Melinda Ramsey
Melinda Ramsey

If we had cash deposits on bottles as we did when I was growing up you can bet this wouldn't be a problem. Speaking from experience most people are responsible less likely to litter with items that have monetary value & many will make the effort to pick up trash they can get money for. I myself was able to eat or buy a pack of cigarettes while in college because of deposit refunds.

Stennie
Stennie

Scenes like these photos on Buffalo Bayou in Houston are what inspired Mike Garver to build a special boat to vaccum the plastic up and out of Buffalo Bayou.

After routinely cleaning up Buffalo Bayou for a couple of years, he realized that a Bottle Bill for Texas was the best hope to finally correct stop the plastic at the source, us!

Social mores can and do change! How many of us grew up and raised our children NOT wearing car seat belts?

We can do this, it will just take a lot of Texans to make it happen.

chris von danger
chris von danger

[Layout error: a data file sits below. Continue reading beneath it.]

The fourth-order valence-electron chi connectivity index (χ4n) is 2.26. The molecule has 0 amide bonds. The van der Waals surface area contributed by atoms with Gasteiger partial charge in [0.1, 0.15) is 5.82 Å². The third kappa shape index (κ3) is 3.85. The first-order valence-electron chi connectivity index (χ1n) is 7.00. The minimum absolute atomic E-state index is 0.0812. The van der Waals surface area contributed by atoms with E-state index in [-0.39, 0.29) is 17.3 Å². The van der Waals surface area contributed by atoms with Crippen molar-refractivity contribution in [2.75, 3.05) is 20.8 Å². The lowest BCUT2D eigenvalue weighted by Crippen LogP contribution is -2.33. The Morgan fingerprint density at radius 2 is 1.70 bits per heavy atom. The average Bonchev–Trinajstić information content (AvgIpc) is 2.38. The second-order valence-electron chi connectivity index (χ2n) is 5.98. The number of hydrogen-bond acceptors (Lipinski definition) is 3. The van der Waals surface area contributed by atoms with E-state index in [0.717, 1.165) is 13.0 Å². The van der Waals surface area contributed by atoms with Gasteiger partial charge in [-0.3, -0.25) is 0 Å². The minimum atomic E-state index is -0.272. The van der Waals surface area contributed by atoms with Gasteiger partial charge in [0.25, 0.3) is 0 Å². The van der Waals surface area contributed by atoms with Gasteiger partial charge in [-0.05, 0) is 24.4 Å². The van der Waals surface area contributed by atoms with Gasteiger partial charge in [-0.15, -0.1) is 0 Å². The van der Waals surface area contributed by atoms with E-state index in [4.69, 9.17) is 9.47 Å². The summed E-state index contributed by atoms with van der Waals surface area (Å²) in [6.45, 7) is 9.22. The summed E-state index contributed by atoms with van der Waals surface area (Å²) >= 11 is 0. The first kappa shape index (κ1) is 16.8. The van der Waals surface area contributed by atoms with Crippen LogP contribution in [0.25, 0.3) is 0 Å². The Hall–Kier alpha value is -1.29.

Why is it in other cities such as Austin and Houston, people on the govermental level would be in a total uproar already concerning this level of pollution in a creek, river, or bayou, yet here in right-tilting Dalla$$ the mouth breathers on the city council are more concerned about charging you $25 bucks for a garage/yard sale permit. This city has some seriously messed up priorities and it shows in cases like this. I for one support the Texas Bottle Bill, as it makes sense not just here, but to help clean up the beaches, creeks and rivers statewide..

Stennie
Stennie

If Texas had beverage container refunds, like 11 other states, there would be an economic incentive to keep the majority of this trash out of our waterways and oceans!!

All that plastic is a resource in the wrong place!

To find out more and to support the Texas beverage deposit effort by contacting your legislator, go to www.TexasBottleBill.org.